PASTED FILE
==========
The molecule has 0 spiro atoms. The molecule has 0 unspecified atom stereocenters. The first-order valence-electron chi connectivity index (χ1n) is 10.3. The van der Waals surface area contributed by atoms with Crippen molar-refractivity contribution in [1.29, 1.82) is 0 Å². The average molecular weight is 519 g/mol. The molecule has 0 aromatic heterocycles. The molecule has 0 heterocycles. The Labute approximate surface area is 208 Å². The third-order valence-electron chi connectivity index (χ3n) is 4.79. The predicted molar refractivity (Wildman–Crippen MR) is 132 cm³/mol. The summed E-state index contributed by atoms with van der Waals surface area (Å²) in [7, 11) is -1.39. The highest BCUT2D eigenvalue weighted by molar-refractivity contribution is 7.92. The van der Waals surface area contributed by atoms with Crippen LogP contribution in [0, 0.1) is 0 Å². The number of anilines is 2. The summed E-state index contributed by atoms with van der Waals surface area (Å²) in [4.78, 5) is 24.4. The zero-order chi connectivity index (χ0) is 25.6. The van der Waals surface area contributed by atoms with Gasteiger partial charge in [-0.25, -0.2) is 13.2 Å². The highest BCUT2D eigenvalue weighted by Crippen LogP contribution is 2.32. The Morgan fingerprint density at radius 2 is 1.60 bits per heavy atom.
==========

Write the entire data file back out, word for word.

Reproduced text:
The molecule has 0 spiro atoms. The molecule has 0 unspecified atom stereocenters. The first-order valence-electron chi connectivity index (χ1n) is 10.3. The van der Waals surface area contributed by atoms with Crippen molar-refractivity contribution in [1.29, 1.82) is 0 Å². The average molecular weight is 519 g/mol. The molecule has 0 aromatic heterocycles. The molecule has 0 heterocycles. The Labute approximate surface area is 208 Å². The third-order valence-electron chi connectivity index (χ3n) is 4.79. The predicted molar refractivity (Wildman–Crippen MR) is 132 cm³/mol. The summed E-state index contributed by atoms with van der Waals surface area (Å²) in [7, 11) is -1.39. The highest BCUT2D eigenvalue weighted by molar-refractivity contribution is 7.92. The van der Waals surface area contributed by atoms with Crippen LogP contribution in [0, 0.1) is 0 Å². The number of anilines is 2. The summed E-state index contributed by atoms with van der Waals surface area (Å²) in [4.78, 5) is 24.4. The zero-order chi connectivity index (χ0) is 25.6. The van der Waals surface area contributed by atoms with Gasteiger partial charge in [-0.25, -0.2) is 13.2 Å². The highest BCUT2D eigenvalue weighted by Crippen LogP contribution is 2.32. The Morgan fingerprint density at radius 2 is 1.60 bits per heavy atom.